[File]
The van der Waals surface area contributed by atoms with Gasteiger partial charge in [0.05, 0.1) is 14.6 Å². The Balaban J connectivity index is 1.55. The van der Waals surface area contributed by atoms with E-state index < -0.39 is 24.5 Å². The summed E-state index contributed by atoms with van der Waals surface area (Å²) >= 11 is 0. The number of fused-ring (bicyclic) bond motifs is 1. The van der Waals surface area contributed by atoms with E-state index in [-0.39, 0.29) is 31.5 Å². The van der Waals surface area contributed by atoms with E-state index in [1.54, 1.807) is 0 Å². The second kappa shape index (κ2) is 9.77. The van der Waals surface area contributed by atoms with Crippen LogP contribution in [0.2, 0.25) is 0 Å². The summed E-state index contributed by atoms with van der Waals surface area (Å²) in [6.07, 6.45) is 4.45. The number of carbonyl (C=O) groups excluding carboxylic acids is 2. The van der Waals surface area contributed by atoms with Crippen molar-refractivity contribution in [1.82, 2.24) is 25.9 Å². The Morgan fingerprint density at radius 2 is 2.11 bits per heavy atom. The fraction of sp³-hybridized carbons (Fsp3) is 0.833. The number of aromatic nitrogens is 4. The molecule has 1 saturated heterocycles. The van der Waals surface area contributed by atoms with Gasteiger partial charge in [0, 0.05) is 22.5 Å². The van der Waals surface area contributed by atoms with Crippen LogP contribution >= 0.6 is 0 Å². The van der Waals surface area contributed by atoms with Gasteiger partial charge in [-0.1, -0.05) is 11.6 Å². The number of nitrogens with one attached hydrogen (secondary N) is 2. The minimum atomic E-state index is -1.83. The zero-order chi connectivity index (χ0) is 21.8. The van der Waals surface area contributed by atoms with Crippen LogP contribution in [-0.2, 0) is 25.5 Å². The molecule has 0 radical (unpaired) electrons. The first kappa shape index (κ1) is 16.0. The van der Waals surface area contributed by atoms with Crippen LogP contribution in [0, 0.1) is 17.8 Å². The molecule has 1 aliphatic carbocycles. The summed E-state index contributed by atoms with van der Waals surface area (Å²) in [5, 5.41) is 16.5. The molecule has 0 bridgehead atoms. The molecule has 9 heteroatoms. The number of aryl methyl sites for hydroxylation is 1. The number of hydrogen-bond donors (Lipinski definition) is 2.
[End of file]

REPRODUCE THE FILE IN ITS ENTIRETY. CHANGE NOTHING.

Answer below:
The van der Waals surface area contributed by atoms with Gasteiger partial charge in [0.05, 0.1) is 14.6 Å². The Balaban J connectivity index is 1.55. The van der Waals surface area contributed by atoms with E-state index < -0.39 is 24.5 Å². The summed E-state index contributed by atoms with van der Waals surface area (Å²) >= 11 is 0. The number of fused-ring (bicyclic) bond motifs is 1. The van der Waals surface area contributed by atoms with E-state index in [-0.39, 0.29) is 31.5 Å². The van der Waals surface area contributed by atoms with E-state index in [1.54, 1.807) is 0 Å². The second kappa shape index (κ2) is 9.77. The van der Waals surface area contributed by atoms with Crippen LogP contribution in [0.2, 0.25) is 0 Å². The summed E-state index contributed by atoms with van der Waals surface area (Å²) in [6.07, 6.45) is 4.45. The number of carbonyl (C=O) groups excluding carboxylic acids is 2. The van der Waals surface area contributed by atoms with Crippen molar-refractivity contribution in [1.82, 2.24) is 25.9 Å². The Morgan fingerprint density at radius 2 is 2.11 bits per heavy atom. The fraction of sp³-hybridized carbons (Fsp3) is 0.833. The number of aromatic nitrogens is 4. The molecule has 1 saturated heterocycles. The van der Waals surface area contributed by atoms with Gasteiger partial charge in [0, 0.05) is 22.5 Å². The van der Waals surface area contributed by atoms with Crippen LogP contribution >= 0.6 is 0 Å². The van der Waals surface area contributed by atoms with Gasteiger partial charge in [-0.1, -0.05) is 11.6 Å². The number of nitrogens with one attached hydrogen (secondary N) is 2. The minimum atomic E-state index is -1.83. The zero-order chi connectivity index (χ0) is 21.8. The van der Waals surface area contributed by atoms with Crippen LogP contribution in [-0.2, 0) is 25.5 Å². The molecule has 0 radical (unpaired) electrons. The first kappa shape index (κ1) is 16.0. The van der Waals surface area contributed by atoms with Crippen LogP contribution in [0, 0.1) is 17.8 Å². The molecule has 1 aliphatic carbocycles. The summed E-state index contributed by atoms with van der Waals surface area (Å²) in [5, 5.41) is 16.5. The molecule has 0 bridgehead atoms. The molecule has 9 heteroatoms. The number of aryl methyl sites for hydroxylation is 1. The number of hydrogen-bond donors (Lipinski definition) is 2.